1. In the last one-two decades, discussions about the future of the institution of the university have accelerated to an unprecedented degree. The university is becoming one of the most important social institutions in societies in which well-being is increasingly based on the production, transmission, dissemination and application of knowledge (see Stehr 2002, Foray 2006, Kahin and Foray 2006, Bok 2003, Slaughter and Rhoades 2004, Shattock 2008).
  1. In the last three decades in Western Europe there have been permanent renegotiations of the relationships between the state and higher education systems (see Amaral et al. 2009, Amaral et al. 2008, Paradeise et al. 2009, Enders and Fulton 2002, Neave and Van Vught 1994, Neave and Van Vught 1991, Enders and Jongbloed 2007). As economies are becoming more knowledge-intensive, the emphasis on deep reform processes of universities may be even stronger than today. At the same time, knowledge is located in the very center of key economic challenges of modern societies (Geiger 2004, Leydesdorff 2006, St. John 2006, Bonaccorsi and Doraio 2007).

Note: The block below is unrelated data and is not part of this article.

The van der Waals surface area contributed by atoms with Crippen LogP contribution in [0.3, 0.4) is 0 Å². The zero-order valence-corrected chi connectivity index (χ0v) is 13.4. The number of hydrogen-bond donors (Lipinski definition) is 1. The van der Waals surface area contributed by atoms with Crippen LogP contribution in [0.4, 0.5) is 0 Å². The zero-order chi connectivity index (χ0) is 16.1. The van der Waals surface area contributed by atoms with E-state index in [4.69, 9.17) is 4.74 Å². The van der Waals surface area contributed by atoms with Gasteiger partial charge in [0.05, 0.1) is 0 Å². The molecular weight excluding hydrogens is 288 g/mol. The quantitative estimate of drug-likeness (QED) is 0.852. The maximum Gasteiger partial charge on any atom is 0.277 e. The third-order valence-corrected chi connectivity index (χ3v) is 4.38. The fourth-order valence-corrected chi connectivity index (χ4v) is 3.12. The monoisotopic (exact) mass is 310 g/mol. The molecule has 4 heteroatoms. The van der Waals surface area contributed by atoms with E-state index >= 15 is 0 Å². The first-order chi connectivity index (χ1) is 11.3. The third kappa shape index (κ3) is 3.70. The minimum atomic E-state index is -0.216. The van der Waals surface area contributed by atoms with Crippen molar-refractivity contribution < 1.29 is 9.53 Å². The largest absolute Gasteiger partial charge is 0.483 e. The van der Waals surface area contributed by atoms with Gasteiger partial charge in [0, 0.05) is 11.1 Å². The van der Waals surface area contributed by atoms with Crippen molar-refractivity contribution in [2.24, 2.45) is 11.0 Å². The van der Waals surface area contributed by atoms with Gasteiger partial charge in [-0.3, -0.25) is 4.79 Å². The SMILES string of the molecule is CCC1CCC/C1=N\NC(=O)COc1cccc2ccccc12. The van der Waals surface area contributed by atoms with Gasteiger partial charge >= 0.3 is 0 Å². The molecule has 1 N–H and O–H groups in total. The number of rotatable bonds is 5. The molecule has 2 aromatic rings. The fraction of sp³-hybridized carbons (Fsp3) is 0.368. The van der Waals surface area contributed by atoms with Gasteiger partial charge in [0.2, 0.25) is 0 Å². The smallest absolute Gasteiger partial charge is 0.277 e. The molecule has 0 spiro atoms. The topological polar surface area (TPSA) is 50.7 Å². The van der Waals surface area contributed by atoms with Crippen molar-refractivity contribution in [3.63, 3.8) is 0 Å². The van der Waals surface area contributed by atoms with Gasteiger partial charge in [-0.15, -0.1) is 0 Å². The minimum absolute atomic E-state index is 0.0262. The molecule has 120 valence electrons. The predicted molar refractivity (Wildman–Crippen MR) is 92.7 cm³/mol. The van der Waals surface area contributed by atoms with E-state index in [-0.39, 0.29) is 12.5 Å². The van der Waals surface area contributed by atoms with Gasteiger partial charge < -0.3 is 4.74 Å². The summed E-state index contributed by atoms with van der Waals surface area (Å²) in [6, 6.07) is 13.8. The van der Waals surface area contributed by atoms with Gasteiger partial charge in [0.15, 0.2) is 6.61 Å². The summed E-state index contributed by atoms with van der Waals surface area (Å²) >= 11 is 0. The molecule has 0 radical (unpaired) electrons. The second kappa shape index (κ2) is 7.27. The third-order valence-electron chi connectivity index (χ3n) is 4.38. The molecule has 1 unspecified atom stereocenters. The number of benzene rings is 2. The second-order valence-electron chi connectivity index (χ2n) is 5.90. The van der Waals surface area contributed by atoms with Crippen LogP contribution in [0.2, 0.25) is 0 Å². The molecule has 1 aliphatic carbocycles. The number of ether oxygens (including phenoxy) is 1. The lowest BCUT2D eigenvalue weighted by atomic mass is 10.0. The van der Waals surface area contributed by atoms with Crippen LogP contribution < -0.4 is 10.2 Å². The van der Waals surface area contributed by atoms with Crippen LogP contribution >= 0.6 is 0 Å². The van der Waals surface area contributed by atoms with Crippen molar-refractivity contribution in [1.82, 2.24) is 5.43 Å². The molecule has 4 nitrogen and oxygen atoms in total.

1. The social, economic, cultural and legal setting of European higher education institutions increasingly forces them to function in the state of permanent adaptation which requires both their financing and governance modes (see Clark 1998, Shattock 1998 and Paradeise et al. 2009, Krücken et al. 2007). Reforming of universities does not lead to their complete reforms, as examples from major European higher education systems show. Reforming, instead, is leading to further waves of reforms (Maassen and Olsen 2007, Clancy and Dill 2009).